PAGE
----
HORROR IS STILL A HIT
A bemused John Carpenter is still creating and performing music based on his original 1970s Halloween soundtrack, writes Dan Cairns
Some interview subjects have a willingness to spill that makes almost every sentence a memorable quote. Most are in the middle: candour of sorts, but carefully controlled, with the occasional, often unintended, indiscretion. Catch some on the wrong day, though, and the experience is like playing squash against a mattress. No amount of cajoling is going to prise open the clam.
Past interviews with American film director and composer John Carpenter have tended to be molluscular, and so it proves now.
During a break in rehearsals for the live shows he and his band are bringing to Britain, and ahead of his latest film, the 70-year-old horror master, notorious for his refusal to rewatch his films and his unwillingness to dwell on the past, is positively gnomic.
Carpenter is revered by movie buffs for his offerings — Assault on Precinct 13, Halloween, The Fog, Escape from New York, The Thing among others — and for the scores he wrote for them. He has often, however unintentionally, conveyed a sense that he thinks he could have been treated better. Does he feel he has received his proper due?
“I can’t control that, and I’m not going to obsess about it. In the beginning, as a young filmmaker, I did. I read the reviews, I was like: ‘Oh my God.’ But I’ve been shat on for almost every movie I’ve made. After a while, I just thought: ‘This is out of my control, so why should I worry about it?’ So I don’t.”
Carpenter first performed his film music live two years ago, with a band that includes his son and godson. The gigs were a blast: his hugely influential electronic scores were played at earshattering volume to audiences dressed up in slasher-film apparel. Forty years on, the idea that he is now performing Halloween’s glacial keyboard motif in packed venues seems to both please and baffle him.
His early scores were self-written and played primarily on synthesisers, for budgetary reasons. “It was all about necessity,” he says. “And it was another creative voice for the movie I could provide. But it’s hard to do. After you’ve directed a movie, you’re stuck in the editing room. And you can start thinking: ‘Now you want me to sit down and do the music?’ ”
Sucked into the Hollywood studio system in the mid-1970s, after cutting his teeth in independent filmmaking, then spat back out in the early 1990s, Carpenter’s days as a mid to bigbudget director are long gone (more’s the pity).
Does he have any involvement with Hollywood now?
“If I’m not working, I don’t go visit a studio and stand there and wave at people. Sure, I’ll go in and have a meeting, but, look, I don’t hang with a lot of executives. I’m in and out.”
As for an itch to get back behind the camera, Carpenter admits it’s “still there, but it’s decreased a lot. I had to stop after a while — the work was just too stressful and hard. I wanted to have a life.” He doesn’t miss the studio system one bit, he says, and holds to the view that, even if the studios’ motives are as mercenary as they ever were, things were marginally more benign when he was in his directorial prime.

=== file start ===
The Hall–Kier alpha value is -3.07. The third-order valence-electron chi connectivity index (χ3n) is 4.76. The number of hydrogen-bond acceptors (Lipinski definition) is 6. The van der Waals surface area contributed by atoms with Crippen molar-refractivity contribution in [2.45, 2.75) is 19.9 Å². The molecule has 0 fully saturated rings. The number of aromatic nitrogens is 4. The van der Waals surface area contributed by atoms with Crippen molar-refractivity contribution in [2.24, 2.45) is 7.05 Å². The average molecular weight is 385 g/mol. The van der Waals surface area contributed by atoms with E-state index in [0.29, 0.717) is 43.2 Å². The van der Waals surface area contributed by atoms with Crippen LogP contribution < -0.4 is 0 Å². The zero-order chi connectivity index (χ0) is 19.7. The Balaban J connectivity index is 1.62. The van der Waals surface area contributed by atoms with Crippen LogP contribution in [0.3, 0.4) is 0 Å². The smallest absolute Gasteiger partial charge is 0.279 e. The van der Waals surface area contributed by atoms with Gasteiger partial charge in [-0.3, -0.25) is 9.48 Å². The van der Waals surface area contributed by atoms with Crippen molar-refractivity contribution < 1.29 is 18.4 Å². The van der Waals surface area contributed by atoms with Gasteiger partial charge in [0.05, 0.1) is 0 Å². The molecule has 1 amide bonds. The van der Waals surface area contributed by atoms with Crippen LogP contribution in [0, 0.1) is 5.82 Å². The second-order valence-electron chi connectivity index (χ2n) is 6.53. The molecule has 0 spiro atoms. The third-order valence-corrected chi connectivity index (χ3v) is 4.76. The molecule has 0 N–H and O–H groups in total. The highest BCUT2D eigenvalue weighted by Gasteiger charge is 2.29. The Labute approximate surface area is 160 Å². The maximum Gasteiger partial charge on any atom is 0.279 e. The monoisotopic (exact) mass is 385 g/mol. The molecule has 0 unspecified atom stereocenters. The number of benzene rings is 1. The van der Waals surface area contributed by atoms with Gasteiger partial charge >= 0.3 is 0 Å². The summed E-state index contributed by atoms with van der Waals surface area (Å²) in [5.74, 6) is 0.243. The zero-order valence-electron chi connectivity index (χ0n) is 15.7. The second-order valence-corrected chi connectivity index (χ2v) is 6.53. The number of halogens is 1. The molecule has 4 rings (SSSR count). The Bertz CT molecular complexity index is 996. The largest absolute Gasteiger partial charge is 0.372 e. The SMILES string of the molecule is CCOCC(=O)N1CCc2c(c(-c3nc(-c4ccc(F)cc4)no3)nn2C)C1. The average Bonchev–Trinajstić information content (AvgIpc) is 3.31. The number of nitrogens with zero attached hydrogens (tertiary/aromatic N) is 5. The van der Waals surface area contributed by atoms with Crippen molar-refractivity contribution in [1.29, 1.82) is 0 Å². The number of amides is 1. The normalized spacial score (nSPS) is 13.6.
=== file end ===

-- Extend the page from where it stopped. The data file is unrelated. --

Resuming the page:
“Look, they’ve always been pirates. But some of them at least were smart pirates who loved the movie business. These days, they don’t care. For all that, Universal have been great on this film. They’ve paid me really well.”
The film Carpenter refers to is a new version of Halloween directed by David Gordon Green, for which Carpenter wrote the music. It’s his first involvement in the franchise — which spawned numerous dire sequels — since 1982. A direct sequel to events in the 1978 original, it stars that film’s protagonist, Jamie Lee Curtis, returning to do battle once more with Michael Myers. The glacial motif is featured again, on a soundtrack Carpenter describes as “refreshing” the music that, four decades on, is still hailed as one of cinema’s most iconic scores.
Minimalism remains a key feature of Carpenter’s film music. Back when he started, this was as much about his limited playing skills as his aesthetic preference, though he is a firm believer in music as a complementary tool. And a fierce critic of the opposite, “where the composer tells you exactly what to feel. But sometimes, especially in horror films, silence works best — it can make a scene much more frightening.”
Music dominates Carpenter’s life now, in a way cinema used to. In the past three years, he has released two albums of non-film music and an anthology of his movie scores.
He seems perfectly content with this state of affairs, reminiscing fondly about his childhood as the son of a music professor “who attempted to teach me the violin, which [a rare chuckle] didn’t go very well”.
And with that he is gone. Not one to stand and wave at people. In and out. But that’s OK. He’s the master of horror, not chat.
Halloween soundtrack is out through EVP Recordings under licence from Sacred Bones Records. Read on page 15. assessment of Halloween,
John Carpenter resists the composer ‘telling you exactly what to feel’ in films